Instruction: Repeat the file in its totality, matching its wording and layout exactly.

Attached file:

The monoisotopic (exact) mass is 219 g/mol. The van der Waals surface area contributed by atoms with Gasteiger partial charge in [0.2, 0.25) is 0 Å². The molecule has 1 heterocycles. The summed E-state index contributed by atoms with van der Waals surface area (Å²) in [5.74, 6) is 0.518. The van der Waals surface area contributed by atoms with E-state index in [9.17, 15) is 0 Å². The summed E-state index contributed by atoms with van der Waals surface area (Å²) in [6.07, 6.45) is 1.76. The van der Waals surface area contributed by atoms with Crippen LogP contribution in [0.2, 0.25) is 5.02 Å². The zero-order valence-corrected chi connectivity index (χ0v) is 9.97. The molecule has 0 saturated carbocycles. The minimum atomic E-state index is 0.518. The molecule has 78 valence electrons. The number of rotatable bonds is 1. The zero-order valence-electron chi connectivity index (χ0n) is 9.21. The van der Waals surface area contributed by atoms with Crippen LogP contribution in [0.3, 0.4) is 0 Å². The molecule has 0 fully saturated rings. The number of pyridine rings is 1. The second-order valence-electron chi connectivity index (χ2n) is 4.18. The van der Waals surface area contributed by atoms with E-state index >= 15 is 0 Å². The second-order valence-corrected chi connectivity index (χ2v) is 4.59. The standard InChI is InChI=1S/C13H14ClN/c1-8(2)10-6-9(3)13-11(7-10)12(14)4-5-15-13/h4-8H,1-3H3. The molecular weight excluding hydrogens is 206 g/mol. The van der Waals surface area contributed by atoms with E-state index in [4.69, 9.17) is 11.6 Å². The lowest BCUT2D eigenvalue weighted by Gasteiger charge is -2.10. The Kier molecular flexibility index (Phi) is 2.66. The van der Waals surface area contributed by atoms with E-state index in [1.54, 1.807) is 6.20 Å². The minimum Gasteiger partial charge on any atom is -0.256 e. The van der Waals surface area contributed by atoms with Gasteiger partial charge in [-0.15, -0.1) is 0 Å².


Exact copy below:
The monoisotopic (exact) mass is 219 g/mol. The van der Waals surface area contributed by atoms with Gasteiger partial charge in [0.2, 0.25) is 0 Å². The molecule has 1 heterocycles. The summed E-state index contributed by atoms with van der Waals surface area (Å²) in [5.74, 6) is 0.518. The van der Waals surface area contributed by atoms with E-state index in [9.17, 15) is 0 Å². The summed E-state index contributed by atoms with van der Waals surface area (Å²) in [6.07, 6.45) is 1.76. The van der Waals surface area contributed by atoms with Crippen LogP contribution in [0.2, 0.25) is 5.02 Å². The zero-order valence-corrected chi connectivity index (χ0v) is 9.97. The molecule has 0 saturated carbocycles. The minimum atomic E-state index is 0.518. The molecule has 78 valence electrons. The number of rotatable bonds is 1. The zero-order valence-electron chi connectivity index (χ0n) is 9.21. The van der Waals surface area contributed by atoms with Crippen LogP contribution in [0.3, 0.4) is 0 Å². The molecule has 0 fully saturated rings. The number of pyridine rings is 1. The second-order valence-electron chi connectivity index (χ2n) is 4.18. The van der Waals surface area contributed by atoms with E-state index >= 15 is 0 Å². The second-order valence-corrected chi connectivity index (χ2v) is 4.59. The standard InChI is InChI=1S/C13H14ClN/c1-8(2)10-6-9(3)13-11(7-10)12(14)4-5-15-13/h4-8H,1-3H3. The molecular weight excluding hydrogens is 206 g/mol. The van der Waals surface area contributed by atoms with E-state index in [4.69, 9.17) is 11.6 Å². The lowest BCUT2D eigenvalue weighted by Gasteiger charge is -2.10. The Kier molecular flexibility index (Phi) is 2.66. The van der Waals surface area contributed by atoms with E-state index in [1.54, 1.807) is 6.20 Å². The minimum Gasteiger partial charge on any atom is -0.256 e. The van der Waals surface area contributed by atoms with Gasteiger partial charge in [-0.15, -0.1) is 0 Å².